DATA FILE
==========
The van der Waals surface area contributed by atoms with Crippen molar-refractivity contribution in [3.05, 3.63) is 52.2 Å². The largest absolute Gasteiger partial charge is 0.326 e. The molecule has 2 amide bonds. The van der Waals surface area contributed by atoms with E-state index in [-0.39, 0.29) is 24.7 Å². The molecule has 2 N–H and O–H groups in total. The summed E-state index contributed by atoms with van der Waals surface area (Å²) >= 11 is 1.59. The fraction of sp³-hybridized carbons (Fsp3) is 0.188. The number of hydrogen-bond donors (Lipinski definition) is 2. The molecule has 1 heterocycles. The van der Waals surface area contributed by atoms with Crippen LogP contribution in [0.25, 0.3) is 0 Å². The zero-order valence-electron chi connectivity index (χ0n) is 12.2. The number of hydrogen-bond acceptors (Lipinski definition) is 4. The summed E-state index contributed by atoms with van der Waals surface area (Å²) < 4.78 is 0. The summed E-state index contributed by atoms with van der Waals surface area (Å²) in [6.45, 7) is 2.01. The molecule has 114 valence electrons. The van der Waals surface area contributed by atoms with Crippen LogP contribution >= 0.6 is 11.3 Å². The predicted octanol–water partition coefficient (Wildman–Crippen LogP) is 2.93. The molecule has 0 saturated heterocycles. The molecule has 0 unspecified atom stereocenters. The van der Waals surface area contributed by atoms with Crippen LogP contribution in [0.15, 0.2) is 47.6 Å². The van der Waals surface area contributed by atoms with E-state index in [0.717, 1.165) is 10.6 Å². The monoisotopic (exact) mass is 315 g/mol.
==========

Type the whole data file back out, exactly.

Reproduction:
The van der Waals surface area contributed by atoms with Crippen molar-refractivity contribution in [3.05, 3.63) is 52.2 Å². The largest absolute Gasteiger partial charge is 0.326 e. The molecule has 2 amide bonds. The van der Waals surface area contributed by atoms with E-state index in [-0.39, 0.29) is 24.7 Å². The molecule has 2 N–H and O–H groups in total. The summed E-state index contributed by atoms with van der Waals surface area (Å²) >= 11 is 1.59. The fraction of sp³-hybridized carbons (Fsp3) is 0.188. The number of hydrogen-bond donors (Lipinski definition) is 2. The molecule has 1 heterocycles. The van der Waals surface area contributed by atoms with Crippen LogP contribution in [0.25, 0.3) is 0 Å². The zero-order valence-electron chi connectivity index (χ0n) is 12.2. The number of hydrogen-bond acceptors (Lipinski definition) is 4. The summed E-state index contributed by atoms with van der Waals surface area (Å²) < 4.78 is 0. The summed E-state index contributed by atoms with van der Waals surface area (Å²) in [6.45, 7) is 2.01. The molecule has 114 valence electrons. The van der Waals surface area contributed by atoms with Crippen LogP contribution >= 0.6 is 11.3 Å². The predicted octanol–water partition coefficient (Wildman–Crippen LogP) is 2.93. The molecule has 0 saturated heterocycles. The molecule has 0 unspecified atom stereocenters. The van der Waals surface area contributed by atoms with Crippen LogP contribution in [0.15, 0.2) is 47.6 Å². The van der Waals surface area contributed by atoms with E-state index in [0.717, 1.165) is 10.6 Å². The monoisotopic (exact) mass is 315 g/mol.